As a result, this house will represent simplicity that becomes gradually concrete based on their requirements, limitations, and the contexts. After bringing down the old house, there was 60% wood left that we can further use and the team needs to manage the resources well. How many pillars are left? Where should they be? Then, we’ll get into the design process which is based on our memories and the feelings the owners have towards the old house.
The patio, or locally called Han Nam, is one of the northern cultures, which is a semi-public space to welcome guests. It locates a big earthen jar containing water for visitors. Thanks to the purposes, the architect got some ideas. The team extended the roof to shade the patio area from sunlight, winds, and rains, as they are quite intense during some seasons according to the mother’s concern.
“The weather in Thailand is quite harsh. Having a roof over the area, I think, is the best solution to the problem. We try to avoid using concrete with these kinds of weather, as it will eventually crack and leak. When the roof completely covers, we extremely extended Han Nam. Then, there is also a Tern, or space for the residents to rest, or to accommodate guests. It sits next to the patio to help adjust the feelings before entering the main house area.”
For the main corridor, the architect wanted the creaking sound of the old house. The wooden floor is thus designed to add a finished cement floor for about 20 mm, making the floor flexible and offer soft creaking sounds. This is different from those of the bedroom, of which the floor is made from cement to ensure the residents can feel a variety of touches, even when walking.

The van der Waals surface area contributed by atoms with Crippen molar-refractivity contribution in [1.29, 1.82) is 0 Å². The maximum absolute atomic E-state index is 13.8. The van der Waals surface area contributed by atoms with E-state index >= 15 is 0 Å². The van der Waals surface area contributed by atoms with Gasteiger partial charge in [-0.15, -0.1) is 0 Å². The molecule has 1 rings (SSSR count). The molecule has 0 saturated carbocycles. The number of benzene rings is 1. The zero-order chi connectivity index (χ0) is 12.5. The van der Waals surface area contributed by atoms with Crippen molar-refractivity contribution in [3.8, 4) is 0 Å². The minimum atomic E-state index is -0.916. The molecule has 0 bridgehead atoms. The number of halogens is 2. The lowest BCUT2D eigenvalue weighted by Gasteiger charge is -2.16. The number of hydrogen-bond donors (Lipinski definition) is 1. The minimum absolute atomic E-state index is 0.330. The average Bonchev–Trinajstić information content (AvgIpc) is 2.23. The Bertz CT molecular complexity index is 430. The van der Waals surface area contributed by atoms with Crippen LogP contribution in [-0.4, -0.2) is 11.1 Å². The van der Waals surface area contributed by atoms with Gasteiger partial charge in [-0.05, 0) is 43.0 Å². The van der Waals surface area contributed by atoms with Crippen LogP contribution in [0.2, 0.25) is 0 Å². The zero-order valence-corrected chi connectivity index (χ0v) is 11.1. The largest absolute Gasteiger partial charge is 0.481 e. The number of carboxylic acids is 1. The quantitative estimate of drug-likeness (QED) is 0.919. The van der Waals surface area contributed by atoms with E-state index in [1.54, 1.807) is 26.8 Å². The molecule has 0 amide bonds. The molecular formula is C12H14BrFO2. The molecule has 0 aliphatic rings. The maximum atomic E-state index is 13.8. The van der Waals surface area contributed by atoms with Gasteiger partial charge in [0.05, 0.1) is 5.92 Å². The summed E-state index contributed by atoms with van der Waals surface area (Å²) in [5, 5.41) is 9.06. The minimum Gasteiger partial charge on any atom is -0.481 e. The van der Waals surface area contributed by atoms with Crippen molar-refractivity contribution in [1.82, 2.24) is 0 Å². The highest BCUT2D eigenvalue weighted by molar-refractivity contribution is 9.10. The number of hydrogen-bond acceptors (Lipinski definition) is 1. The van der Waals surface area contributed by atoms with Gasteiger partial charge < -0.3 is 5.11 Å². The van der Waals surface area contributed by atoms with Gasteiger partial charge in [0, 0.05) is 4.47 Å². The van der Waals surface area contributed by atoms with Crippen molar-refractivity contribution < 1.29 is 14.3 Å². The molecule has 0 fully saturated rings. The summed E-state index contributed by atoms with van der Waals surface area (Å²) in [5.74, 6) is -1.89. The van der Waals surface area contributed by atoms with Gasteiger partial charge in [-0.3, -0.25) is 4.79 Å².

Talking about other spaces, there are no differences with other houses in general. The functions are so simple with 3 bedrooms and 4 bathrooms, Thai kitchen, and living room. What’s interesting in the minute details are such as the wrought iron windows in Grandpa’s bedroom that were originally from the old house. These elements make the new house surrounded by warm stories of the past within every space.
“One of the things we think is missing in the process of working on architecture is the life in between. The owners were bound during the construction period. It’s a life with a story. These requirements are thus in the way of thinking and designing of our studio. We try to figure out how to make them most comfortable during the year of construction and face no problems. This is another thing, apart from the problems of sunlight, winds, and rains, that we wanted to give them as a designer,” says Bell.
Built Area: 180 m²
Location: Chiangmai, Thailand
Lead Architects : Peerapong Promchart
Design Team : Pair Thiprada, Lac Soyjiin , Sirawish Jo
Clients: Churarat Wongkaew
Internship Supporting Team : Panuwat Donthong, Worapon Funong, Siriwimon Wimonsuk, Nuttakrit Panya, Phunnathon Phrianphanich, Thanakorn Namrueang, Chanapat janwong
Housescape Team Maker : Ruj, Tui, Cha, Fun, Tool, Uncle Boon, Mod, Banjerd
Engineering: Jar pilawan
Interior Design & Landscape: Housescape Design Lab
Interior Builder Team : Yellow Pillows Interior & Built-in Co.,Ltd , Chiang mai
Architectural Photographer : Rungkit Charoenwat